Rewording the Lord’s Prayer: Pope Francis and the Complexities of Translation

by Fr Feidhlimidh Magennis, Director Liberal Arts

The perils of translation and complexities of textual analysis are highlighted as Pope Francis and the Italian bishops are engaged in seeking to render in contemporary Italian the sense of a prayer composed two thousand years ago transmitted to us through many languages and traditions of interpretation.

There was great media interest in the recent approval by Pope Francis for the revision of the Italian text of the Lord’s Prayer used in the liturgy. But much of the reporting was fr-feidhlimidh-magennisconfused as to what Pope Francis was actually approving. Was he changing the words of the Lord’s Prayer from “lead us not into temptation” to “do not let us fall into temptation”, or simply the wording of the translation? And what were his reasons for doing so? A little clarification on what actually happened will allow us to answer the two questions.

For celebration of the Mass in the Roman Rite, the Catholic Church issues the Roman Missal in Latin. The current missal is in its third edition (editio typica) of the Missal first promulgated by Pope Paul VI (1969) after the Second Vatican Council (1962-65). All vernacular translations of the Missal are based on the editio typica and require approval by the Holy See. Following the promulgation of the third edition in 2000, there has been need to review and update, where needed, the vernacular translations. The English translation of the third edition, prepared by the International Commission for English in the Liturgy (ICEL) on behalf of the episcopal conferences of a range of English-speaking countries, came into use at the end of 2011. The Italian Episcopal Conference is currently revising the Messale Romano, their translation of the Roman Missal and, as part of that process, they sought permission to use a revised translation of the Lord’s Prayer. It is this approval that has generated the recent media interest. There has been no change to the Latin text of the Lord’s Prayer in the editio typica. Rather, the changes are in the translations.

The actual change under consideration concerns the line ne non induces in tentationem, (lead us not into temptation). The line in Italian has changed to non abbandonarci alla tentazione (do not abandon us to temptation). This follows, according to O’Hanlon (2019), a similar change made by the Spanish bishops, who for several years now have been using the equivalent of “do not let us fall into temptation”. The French bishops in 2017 revised their translation to Ne nous laisse pas entrer en tentation (do not let us enter into temptation). In January 2018, the German bishops’ conference chose not to change their translation of the Our Father. They noted “philosophical, exegetical, liturgical and, not least, ecumenical” reasons to leave the translation untouched (Brockhaus, 2019). While ICEL has released a statement indicating that it is not currently considering the text of the Lord’s Prayer (Dodd, 2019), the Irish Bishops’ Conference has indicated that it is giving special attention to the change: “The bishops will look at the implications for both the Irish and the English translations of this much loved and universal prayer” (Catholic Communications Office, 2019).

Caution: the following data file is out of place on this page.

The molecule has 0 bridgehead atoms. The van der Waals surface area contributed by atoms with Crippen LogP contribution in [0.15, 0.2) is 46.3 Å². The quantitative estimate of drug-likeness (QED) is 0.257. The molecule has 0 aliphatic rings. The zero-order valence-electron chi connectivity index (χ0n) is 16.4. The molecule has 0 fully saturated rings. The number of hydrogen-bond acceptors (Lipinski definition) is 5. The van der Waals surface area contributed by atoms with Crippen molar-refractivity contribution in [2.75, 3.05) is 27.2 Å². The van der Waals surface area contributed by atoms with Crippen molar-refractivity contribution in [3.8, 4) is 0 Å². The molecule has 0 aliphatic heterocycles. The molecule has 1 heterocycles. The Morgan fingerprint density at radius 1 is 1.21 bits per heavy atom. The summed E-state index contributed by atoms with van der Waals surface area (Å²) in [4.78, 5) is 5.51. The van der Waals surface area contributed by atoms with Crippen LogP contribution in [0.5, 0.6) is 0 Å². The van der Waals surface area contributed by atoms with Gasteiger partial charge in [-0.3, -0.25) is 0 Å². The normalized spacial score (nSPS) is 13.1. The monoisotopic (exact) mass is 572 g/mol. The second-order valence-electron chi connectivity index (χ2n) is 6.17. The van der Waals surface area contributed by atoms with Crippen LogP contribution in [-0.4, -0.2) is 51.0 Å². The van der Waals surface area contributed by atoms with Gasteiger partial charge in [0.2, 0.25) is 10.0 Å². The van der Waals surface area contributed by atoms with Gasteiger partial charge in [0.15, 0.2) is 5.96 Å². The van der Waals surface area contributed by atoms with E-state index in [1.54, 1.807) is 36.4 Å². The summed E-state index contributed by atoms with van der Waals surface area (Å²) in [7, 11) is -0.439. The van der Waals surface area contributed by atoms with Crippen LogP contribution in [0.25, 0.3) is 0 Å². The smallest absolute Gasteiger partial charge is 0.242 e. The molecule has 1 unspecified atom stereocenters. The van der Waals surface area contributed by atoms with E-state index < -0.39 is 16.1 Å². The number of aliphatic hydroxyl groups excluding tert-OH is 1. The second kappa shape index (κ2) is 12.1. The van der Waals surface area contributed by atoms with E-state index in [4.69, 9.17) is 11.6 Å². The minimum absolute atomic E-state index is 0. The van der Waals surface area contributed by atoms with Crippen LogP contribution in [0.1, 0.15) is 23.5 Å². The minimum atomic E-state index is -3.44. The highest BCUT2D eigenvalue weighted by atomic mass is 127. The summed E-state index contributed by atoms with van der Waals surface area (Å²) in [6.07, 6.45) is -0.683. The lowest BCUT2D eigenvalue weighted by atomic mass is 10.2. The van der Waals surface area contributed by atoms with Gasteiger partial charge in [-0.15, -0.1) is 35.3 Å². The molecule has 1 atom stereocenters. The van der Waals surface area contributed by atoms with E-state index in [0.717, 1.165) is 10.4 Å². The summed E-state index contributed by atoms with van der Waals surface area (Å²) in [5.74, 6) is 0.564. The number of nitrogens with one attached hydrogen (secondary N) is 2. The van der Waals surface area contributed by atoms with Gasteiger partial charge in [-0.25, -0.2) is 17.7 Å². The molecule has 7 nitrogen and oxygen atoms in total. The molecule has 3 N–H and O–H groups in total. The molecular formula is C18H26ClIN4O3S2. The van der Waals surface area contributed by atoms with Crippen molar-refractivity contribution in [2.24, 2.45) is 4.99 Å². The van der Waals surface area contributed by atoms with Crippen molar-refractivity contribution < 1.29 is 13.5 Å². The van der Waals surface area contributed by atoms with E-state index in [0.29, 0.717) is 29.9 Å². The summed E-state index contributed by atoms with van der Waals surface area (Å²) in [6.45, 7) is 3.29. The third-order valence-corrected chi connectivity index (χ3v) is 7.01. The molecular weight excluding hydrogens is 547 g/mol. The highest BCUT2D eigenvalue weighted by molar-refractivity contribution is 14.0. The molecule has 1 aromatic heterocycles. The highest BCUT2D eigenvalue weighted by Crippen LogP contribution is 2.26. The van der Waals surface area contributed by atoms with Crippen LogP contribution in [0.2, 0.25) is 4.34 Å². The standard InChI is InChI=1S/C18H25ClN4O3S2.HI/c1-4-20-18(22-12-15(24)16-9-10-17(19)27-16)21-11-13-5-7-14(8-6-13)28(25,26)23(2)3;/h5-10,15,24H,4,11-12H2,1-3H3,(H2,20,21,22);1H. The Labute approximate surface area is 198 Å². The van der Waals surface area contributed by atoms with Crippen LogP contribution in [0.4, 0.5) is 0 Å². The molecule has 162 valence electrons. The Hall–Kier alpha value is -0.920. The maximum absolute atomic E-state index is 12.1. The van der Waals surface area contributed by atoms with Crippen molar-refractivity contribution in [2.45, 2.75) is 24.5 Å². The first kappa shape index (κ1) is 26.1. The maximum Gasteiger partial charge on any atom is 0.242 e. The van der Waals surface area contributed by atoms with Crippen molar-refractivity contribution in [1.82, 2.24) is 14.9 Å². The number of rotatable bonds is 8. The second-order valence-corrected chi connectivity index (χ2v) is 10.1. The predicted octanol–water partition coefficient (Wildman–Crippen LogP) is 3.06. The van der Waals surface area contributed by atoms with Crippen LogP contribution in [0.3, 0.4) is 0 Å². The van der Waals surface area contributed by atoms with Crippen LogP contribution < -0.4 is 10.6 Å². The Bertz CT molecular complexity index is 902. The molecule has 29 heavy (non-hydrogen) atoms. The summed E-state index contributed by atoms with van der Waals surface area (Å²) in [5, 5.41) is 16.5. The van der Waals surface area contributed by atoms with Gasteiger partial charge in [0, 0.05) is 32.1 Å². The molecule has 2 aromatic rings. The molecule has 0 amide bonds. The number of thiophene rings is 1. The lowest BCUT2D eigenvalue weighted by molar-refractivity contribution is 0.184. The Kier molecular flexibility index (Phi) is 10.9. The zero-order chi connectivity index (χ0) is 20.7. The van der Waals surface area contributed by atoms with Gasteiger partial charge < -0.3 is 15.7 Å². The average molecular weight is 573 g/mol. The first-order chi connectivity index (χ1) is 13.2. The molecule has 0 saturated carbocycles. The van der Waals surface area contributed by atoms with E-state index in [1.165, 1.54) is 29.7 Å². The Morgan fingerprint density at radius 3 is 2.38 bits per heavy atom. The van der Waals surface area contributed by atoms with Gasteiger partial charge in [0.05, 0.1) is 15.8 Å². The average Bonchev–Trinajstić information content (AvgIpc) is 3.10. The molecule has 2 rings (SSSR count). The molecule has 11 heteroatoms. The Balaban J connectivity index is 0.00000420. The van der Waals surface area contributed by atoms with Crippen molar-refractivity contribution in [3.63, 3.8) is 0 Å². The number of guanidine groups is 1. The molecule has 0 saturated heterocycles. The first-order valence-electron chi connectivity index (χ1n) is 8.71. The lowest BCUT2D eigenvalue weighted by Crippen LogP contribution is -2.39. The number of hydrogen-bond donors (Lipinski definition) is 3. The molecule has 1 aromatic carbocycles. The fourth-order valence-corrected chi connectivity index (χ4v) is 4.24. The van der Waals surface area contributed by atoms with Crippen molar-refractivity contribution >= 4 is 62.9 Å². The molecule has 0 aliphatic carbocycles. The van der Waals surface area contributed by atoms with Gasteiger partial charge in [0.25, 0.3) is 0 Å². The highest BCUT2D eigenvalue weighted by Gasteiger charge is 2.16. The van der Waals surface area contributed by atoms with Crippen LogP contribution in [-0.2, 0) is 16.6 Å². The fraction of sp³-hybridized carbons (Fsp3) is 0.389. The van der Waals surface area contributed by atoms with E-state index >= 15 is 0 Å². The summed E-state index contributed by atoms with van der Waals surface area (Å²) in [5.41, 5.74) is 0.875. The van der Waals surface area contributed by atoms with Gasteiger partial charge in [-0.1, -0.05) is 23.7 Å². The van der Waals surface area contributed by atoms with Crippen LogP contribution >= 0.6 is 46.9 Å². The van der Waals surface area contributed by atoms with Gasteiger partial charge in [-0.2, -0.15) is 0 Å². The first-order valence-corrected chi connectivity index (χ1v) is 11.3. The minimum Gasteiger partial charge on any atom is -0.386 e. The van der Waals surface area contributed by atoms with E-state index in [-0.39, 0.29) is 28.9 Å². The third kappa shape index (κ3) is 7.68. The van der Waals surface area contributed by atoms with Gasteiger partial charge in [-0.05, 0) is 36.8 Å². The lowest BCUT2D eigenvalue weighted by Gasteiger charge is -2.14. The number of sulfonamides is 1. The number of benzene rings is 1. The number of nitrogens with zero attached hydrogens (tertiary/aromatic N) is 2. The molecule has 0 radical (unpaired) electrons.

So in conclusion, the media interest focuses our attention on the process of translation. All translation is a matter of interpretation, and this process has repeated itself many times in the history of the Lord’s Prayer. First delivered by Jesus in Aramaic, we have three ancient versions in Greek – two in the Gospels (Matt 6:9-13 and Luke 11:2-4) and one in the Didache (8:2), a very early Christian document of disputed date of composition. Those Greek texts (particularly the Matthean version) were used in early Christian worship which, in the Western Roman Empire, shifts from Greek to Latin. The Latin text is then translated on numerous occasions into vernacular languages in processes that continue to today’s revision of the Catholic Church’s Roman Missal. Pope Francis and the Italian bishops are engaged in seeking to render in contemporary Italian the sense of a prayer composed two thousand years ago and which has been transmitted to us through many languages and traditions of interpretation. Good scholarship today requires us not only to seek the original form(s) of the prayer when we translate it today, but also to pay attention to the traditions of interpretation which are represented in this long history of usage and interpretation.